Raising these short-lived but exceptionally floriferous plants from seed at this time of year opens the door to a world of exciting possibilities, with the choice of varieties available to buy in a garden centre in late spring representing only the tiniest fraction of those available from seed merchants.
Raising your own flowering annuals from seed will also save you money, allowing you to plant in truly generous drifts to give maximum visual impact. Examples of flowering annuals that can be sown under cover over the following weeks include cerinthe, nigella, cosmos, amaranthus, scabious, calendula, callistephus and rudbeckia.
Pot on dahlia tubers and grow them under cover of a glasshouse or polytunnel for earlier-flowering plants that can be planted out into the garden in late May. Potting on dahlia tubers in this way rather than planting them directly in the ground also makes it much easier to protect the succulent, soft new growth from slug attack as it emerges.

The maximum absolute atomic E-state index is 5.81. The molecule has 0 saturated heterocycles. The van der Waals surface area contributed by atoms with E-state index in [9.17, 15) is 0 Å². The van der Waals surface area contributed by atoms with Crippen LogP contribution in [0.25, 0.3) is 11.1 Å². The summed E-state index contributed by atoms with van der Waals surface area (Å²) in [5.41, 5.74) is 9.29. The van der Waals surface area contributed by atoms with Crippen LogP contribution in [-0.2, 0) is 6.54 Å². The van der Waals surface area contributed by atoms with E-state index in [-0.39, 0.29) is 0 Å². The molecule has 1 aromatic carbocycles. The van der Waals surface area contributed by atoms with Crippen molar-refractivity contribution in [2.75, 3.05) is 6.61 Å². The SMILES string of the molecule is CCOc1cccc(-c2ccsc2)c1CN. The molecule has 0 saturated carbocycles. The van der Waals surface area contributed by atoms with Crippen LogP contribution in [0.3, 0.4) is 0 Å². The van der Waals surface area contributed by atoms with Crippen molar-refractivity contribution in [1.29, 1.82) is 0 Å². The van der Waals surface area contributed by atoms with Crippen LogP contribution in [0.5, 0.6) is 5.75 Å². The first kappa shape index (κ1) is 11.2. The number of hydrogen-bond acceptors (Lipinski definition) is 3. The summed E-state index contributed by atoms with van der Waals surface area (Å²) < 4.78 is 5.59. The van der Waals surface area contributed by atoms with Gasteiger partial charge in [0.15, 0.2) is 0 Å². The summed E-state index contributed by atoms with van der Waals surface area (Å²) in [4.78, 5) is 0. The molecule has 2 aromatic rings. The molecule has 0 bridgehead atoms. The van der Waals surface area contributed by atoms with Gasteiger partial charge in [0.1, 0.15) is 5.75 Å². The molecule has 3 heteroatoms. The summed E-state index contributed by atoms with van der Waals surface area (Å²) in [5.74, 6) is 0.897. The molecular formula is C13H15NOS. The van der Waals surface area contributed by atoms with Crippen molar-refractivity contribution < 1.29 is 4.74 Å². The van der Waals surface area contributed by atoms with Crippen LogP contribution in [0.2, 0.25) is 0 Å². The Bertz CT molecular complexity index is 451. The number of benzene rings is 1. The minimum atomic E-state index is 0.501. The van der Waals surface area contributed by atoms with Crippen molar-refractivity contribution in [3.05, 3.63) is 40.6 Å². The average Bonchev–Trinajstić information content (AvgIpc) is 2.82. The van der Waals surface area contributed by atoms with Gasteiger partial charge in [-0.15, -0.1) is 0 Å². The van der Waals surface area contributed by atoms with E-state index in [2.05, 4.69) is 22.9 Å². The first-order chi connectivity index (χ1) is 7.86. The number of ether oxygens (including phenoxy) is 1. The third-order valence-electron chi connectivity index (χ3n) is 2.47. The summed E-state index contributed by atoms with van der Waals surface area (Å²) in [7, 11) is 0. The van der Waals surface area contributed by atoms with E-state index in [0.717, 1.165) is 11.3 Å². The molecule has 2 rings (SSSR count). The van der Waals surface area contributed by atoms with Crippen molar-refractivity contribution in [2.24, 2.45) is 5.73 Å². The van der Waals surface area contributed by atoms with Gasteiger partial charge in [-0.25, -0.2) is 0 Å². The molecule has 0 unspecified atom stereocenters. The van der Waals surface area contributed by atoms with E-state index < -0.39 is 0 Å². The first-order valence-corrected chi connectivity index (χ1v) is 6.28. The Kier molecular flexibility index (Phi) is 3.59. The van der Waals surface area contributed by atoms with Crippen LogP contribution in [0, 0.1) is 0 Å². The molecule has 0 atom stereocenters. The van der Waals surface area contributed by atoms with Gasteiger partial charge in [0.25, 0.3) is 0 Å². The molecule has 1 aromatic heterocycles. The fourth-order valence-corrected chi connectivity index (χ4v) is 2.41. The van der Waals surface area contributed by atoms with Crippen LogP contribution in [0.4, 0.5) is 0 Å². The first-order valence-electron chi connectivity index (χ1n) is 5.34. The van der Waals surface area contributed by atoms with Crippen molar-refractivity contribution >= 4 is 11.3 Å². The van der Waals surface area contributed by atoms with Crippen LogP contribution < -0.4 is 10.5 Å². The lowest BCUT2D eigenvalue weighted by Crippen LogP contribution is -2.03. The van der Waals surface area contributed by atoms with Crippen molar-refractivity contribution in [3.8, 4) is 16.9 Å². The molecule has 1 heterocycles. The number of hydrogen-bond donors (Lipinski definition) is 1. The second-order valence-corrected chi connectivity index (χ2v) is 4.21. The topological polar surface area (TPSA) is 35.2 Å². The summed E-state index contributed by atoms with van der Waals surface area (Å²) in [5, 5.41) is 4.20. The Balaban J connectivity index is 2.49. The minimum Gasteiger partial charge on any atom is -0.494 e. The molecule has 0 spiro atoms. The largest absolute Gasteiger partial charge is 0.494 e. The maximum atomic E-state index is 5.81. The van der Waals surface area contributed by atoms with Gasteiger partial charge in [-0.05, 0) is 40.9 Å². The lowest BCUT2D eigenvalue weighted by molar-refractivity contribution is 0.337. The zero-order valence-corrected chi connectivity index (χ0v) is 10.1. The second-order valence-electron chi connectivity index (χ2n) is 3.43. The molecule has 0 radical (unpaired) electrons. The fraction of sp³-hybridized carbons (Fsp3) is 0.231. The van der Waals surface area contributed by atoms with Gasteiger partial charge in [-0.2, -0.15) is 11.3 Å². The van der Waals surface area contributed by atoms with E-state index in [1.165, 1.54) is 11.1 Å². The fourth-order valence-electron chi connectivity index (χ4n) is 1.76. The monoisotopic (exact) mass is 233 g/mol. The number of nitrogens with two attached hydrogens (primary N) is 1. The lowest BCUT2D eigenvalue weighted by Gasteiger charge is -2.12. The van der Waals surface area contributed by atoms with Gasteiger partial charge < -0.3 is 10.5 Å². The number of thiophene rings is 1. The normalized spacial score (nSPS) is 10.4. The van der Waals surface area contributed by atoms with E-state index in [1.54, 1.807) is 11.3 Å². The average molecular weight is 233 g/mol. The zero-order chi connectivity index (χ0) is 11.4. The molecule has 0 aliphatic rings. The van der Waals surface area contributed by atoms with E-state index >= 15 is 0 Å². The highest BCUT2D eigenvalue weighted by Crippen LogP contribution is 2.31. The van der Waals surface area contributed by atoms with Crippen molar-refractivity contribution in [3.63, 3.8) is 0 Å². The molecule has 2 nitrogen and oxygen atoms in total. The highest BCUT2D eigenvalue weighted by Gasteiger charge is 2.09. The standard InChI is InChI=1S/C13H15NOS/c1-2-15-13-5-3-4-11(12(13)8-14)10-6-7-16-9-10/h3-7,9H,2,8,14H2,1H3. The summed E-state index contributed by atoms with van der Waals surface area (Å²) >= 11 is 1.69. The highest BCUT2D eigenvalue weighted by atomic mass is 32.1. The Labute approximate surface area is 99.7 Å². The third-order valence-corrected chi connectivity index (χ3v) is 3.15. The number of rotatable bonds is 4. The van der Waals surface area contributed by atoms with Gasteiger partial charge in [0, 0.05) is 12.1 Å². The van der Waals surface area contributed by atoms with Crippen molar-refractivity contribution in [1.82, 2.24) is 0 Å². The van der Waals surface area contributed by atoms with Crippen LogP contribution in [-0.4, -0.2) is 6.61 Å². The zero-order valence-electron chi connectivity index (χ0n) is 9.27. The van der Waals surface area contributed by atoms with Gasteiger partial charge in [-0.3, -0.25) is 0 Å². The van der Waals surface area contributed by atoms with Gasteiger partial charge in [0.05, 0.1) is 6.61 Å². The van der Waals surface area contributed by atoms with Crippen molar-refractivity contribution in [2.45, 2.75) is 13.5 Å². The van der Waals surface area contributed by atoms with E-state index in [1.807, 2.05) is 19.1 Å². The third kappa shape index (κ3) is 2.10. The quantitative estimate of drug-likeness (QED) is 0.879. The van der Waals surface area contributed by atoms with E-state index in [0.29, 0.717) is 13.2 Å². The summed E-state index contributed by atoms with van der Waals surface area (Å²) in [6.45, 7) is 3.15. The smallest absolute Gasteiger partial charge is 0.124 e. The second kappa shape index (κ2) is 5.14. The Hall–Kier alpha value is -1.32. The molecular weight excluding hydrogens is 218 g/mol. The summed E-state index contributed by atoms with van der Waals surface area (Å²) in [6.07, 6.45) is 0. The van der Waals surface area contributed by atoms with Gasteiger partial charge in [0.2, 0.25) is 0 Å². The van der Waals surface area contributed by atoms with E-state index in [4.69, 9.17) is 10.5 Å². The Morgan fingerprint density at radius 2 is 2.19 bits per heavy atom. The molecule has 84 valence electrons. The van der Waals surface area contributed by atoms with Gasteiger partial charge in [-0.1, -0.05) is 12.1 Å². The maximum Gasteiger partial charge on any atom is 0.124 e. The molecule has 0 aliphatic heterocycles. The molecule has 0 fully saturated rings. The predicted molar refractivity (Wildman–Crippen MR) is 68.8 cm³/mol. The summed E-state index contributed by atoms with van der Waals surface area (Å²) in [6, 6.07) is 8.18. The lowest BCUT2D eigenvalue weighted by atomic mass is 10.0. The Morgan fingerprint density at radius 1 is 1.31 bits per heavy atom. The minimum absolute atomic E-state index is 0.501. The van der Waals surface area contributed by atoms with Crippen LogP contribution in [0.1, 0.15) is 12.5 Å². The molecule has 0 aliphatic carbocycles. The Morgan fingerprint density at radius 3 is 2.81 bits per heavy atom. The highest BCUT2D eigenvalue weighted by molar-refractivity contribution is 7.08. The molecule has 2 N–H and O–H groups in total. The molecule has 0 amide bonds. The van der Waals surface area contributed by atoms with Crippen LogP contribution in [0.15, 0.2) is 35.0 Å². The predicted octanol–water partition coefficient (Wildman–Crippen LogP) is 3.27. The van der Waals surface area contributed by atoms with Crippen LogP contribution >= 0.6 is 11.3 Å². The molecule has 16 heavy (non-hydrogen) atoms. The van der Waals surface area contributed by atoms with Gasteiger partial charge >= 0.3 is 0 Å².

Dates for your diary
Wednesday March 20th (8pm), National Botanic Gardens, Glasnevin, Dublin 9, the annual RHSI lecture, ‘Designing with Plants at Great Dixter’, an illustrated talk by Fergus Garrett, head gardener of Great Dixter gardens, on behalf of the RHSI, see rhsi.ie for details; Also Wednesday March 20th (8pm), St Andrew’s Parish Centre, Church Road, Malahide, Co Dublin, "Spring Into Summer" a talk by Michael Connolly on behalf of Malahide Horticultural Society, see malahidehorticuluralsociety.com. Saturday 23rd March (9.30am-4pm), St Laurence’s National School, Sallins, County Kildare, SEED Annual School Gardening Conference with presentations, practicals and workshops by a variety of garden experts, cost €40, pre-booking essential, see schoolearthed.ie for details. Tuesday 26th March, Foxrock Parish Pastoral Centre, Kill Lane, Dublin 18, "Using Roses in the Garden", a talk by Michael Marriott of David Austin Roses on behalf of Foxrock & District Garden Club, see foxrockgardenclub.com. Wednesday March 27th (8pm), Wesley House, Leeson Park, Dublin 6, RHSI Floral Art Demonstration by Betty Holden, admission free to RHSI members/ €5 student non-members/€0 non-members, see rhsi.ie.